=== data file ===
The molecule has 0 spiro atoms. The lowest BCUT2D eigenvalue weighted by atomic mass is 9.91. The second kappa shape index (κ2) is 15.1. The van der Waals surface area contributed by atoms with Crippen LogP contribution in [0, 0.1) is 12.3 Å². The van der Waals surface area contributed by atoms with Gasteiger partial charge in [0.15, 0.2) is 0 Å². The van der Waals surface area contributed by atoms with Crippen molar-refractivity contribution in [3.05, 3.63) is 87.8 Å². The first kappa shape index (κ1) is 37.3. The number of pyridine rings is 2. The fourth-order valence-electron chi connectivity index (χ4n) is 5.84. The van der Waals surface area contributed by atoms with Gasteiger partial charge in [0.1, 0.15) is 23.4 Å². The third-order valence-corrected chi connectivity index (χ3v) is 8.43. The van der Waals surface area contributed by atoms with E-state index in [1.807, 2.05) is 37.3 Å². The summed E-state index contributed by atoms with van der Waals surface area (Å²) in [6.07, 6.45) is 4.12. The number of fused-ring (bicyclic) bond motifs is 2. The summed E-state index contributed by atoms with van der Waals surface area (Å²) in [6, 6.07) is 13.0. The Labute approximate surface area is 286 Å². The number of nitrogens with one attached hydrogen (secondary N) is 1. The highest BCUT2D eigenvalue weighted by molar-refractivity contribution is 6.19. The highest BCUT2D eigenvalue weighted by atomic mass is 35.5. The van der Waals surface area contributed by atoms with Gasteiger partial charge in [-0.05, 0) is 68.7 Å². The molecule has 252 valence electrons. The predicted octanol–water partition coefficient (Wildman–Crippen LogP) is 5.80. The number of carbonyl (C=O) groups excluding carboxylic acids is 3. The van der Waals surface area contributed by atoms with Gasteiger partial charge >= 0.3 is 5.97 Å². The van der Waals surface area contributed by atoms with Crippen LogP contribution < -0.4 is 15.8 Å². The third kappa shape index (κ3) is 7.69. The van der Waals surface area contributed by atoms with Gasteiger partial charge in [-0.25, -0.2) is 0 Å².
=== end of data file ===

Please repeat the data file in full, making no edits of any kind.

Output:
The molecule has 0 spiro atoms. The lowest BCUT2D eigenvalue weighted by atomic mass is 9.91. The second kappa shape index (κ2) is 15.1. The van der Waals surface area contributed by atoms with Crippen LogP contribution in [0, 0.1) is 12.3 Å². The van der Waals surface area contributed by atoms with Gasteiger partial charge in [0.15, 0.2) is 0 Å². The van der Waals surface area contributed by atoms with Crippen molar-refractivity contribution in [3.05, 3.63) is 87.8 Å². The first kappa shape index (κ1) is 37.3. The number of pyridine rings is 2. The fourth-order valence-electron chi connectivity index (χ4n) is 5.84. The van der Waals surface area contributed by atoms with Gasteiger partial charge in [0.1, 0.15) is 23.4 Å². The third-order valence-corrected chi connectivity index (χ3v) is 8.43. The van der Waals surface area contributed by atoms with E-state index in [1.807, 2.05) is 37.3 Å². The summed E-state index contributed by atoms with van der Waals surface area (Å²) in [6.07, 6.45) is 4.12. The number of fused-ring (bicyclic) bond motifs is 2. The summed E-state index contributed by atoms with van der Waals surface area (Å²) in [6, 6.07) is 13.0. The Labute approximate surface area is 286 Å². The number of nitrogens with one attached hydrogen (secondary N) is 1. The highest BCUT2D eigenvalue weighted by molar-refractivity contribution is 6.19. The highest BCUT2D eigenvalue weighted by atomic mass is 35.5. The van der Waals surface area contributed by atoms with Gasteiger partial charge in [-0.05, 0) is 68.7 Å². The molecule has 252 valence electrons. The predicted octanol–water partition coefficient (Wildman–Crippen LogP) is 5.80. The number of carbonyl (C=O) groups excluding carboxylic acids is 3. The van der Waals surface area contributed by atoms with Gasteiger partial charge >= 0.3 is 5.97 Å². The van der Waals surface area contributed by atoms with Crippen LogP contribution < -0.4 is 15.8 Å². The third kappa shape index (κ3) is 7.69. The van der Waals surface area contributed by atoms with Gasteiger partial charge in [-0.25, -0.2) is 0 Å².